pH meter calibrating and testing for pickled food products


Hi, my name is Kelly Street, and I'm a registered dietitian with the OSU Extension Service Family and Community Health Program based in Clackamas County. Today, we're going to learn how to pH test an acidified food product that you plan to sell under the Oregon Farm Direct Marketing Law.

pH measures the acidity level in a food or solution using a scale between 1 and 14. A pH value of 1 is most acidic, a pH value of 7 is neutral, and values above 7 are considered basic. It's important to test the pH because values above 4.6 are associated with a risk for botulism. A food product sold under the Oregon Farm Direct Marketing Law must have a pH value less than or equal to 4.6.

According to the acidity chart, most fruits fall below 4.6, while vegetables and protein foods all fall above 4.6. Acidification or pickling is the process of adding acid to a low-acid food during processing to lower the equilibrium pH to 4.6 or below. Some examples of acidified foods include pickled vegetables such as asparagus, cucumbers, or green beans, chutneys, hot sauces, relishes, and salsas. These products can be sold under the Oregon Farm Direct Marketing Law if they are prepared using a tested recipe, and a pH test is done for each batch.

Before we can test the pH of a product, we need to calibrate the meter. Since we are testing acidified foods, we are using a meter that performs a two-point calibration. This requires the use of pH 4 and pH 7 buffer solutions. In addition, we will need distilled water and jars to hold our buffer solution.

To calibrate the meter, turn on the meter and place the electrode into the 4.0 buffer solution. Press the Cal key, and when the calibration is complete, the display reads "End." Rinse the electrode with distilled water and repeat the process with the 7.0 buffer solution. Record the readings.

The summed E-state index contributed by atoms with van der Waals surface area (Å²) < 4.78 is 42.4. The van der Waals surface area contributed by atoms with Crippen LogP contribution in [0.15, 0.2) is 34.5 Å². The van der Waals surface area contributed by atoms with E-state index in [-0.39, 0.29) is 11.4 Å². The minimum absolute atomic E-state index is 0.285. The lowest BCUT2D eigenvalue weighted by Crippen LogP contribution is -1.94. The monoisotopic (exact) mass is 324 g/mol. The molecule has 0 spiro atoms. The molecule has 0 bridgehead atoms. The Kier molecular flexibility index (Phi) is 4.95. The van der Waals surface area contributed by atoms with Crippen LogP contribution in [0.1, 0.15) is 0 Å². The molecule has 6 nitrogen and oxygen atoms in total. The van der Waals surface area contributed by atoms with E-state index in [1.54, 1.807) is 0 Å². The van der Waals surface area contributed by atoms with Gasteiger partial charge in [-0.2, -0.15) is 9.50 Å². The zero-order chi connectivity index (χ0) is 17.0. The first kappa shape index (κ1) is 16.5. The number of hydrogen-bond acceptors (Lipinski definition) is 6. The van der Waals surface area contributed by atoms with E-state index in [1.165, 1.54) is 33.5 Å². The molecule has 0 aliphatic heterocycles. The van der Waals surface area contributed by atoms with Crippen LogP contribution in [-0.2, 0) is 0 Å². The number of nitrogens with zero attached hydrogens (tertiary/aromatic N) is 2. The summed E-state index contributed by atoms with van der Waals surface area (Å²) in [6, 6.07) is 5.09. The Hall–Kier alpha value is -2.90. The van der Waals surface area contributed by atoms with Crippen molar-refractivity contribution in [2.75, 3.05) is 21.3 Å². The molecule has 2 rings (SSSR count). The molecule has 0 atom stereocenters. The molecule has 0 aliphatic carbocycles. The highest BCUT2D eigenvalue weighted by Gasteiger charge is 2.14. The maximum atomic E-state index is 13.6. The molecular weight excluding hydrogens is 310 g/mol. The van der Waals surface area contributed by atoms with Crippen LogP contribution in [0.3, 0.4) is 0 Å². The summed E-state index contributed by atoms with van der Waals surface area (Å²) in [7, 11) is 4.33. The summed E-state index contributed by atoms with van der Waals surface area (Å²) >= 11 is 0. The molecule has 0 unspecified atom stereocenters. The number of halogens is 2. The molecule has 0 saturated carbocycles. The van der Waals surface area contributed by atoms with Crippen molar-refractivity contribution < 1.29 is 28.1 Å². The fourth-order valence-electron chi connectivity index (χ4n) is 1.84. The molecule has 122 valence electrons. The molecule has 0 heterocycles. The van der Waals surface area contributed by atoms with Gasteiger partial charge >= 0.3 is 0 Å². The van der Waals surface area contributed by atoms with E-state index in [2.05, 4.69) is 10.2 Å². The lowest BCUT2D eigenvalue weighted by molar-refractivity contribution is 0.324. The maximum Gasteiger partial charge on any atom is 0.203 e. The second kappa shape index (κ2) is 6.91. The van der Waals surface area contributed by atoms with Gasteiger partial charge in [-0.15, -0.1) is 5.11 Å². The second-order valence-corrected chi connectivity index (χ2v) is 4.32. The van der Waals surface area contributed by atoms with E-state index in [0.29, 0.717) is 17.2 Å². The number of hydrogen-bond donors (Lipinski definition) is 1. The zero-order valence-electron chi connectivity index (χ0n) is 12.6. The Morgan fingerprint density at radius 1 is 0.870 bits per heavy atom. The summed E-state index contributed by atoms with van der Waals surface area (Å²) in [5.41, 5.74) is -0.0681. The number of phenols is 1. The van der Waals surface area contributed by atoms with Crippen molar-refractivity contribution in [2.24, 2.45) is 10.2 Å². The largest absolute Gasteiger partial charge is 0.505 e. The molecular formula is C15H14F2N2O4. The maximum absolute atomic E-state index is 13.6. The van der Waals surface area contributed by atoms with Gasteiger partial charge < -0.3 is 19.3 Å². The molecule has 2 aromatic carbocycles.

Now, we are ready to prepare our food samples. We are testing the pH of chili salsa and pickled green beans. These products were processed a few months ago, so we are confident that an equilibrium pH has been reached. Wait at least 24 hours after processing to test the pH of a product; this is the minimum time necessary for it to come to an equilibrium pH.

For the chili salsa, the pieces are small enough that we can test this sample as a liquid. However, for the pickled green beans, since they are solid, we need to prepare a slurry out of them first. We want to separate the liquid from the solids. Add a little bit of distilled water to the solid beans to create a slurry.

To test the pH of our food samples, begin by rinsing the probe with distilled water. Turn on the meter and immerse the tip of the probe into the sample. Wait for the calibration to be complete, record the number, rinse the probe, and repeat the process two more times. Average the pH readings and record that figure in the pH testing log. After completing testing, follow the instructions included with your meter to properly clean and store it.

Thank you for watching our demonstration on how to test the pH of an acidified food product that you plan to sell under the Oregon Farm Direct Marketing Law. We hope that you found the information helpful. For more information, contact the OSU Extension Service or the Oregon Department of Agriculture. Thanks for watching.

Proper use of a pH meter is crucial in ensuring that processed foods are safe for consumption. This video, produced by the Oregon State University Extension Service, Family & Community Health program in Clackamas County demonstrates how to properly pH test pickled foods. Including, how to calibrate a pH meter, prepare food samples for testing, test food samples, and average and record the results. It also shares information about the Oregon Farm Direct Marketing Law and what different pH readings mean on the acidity chart.

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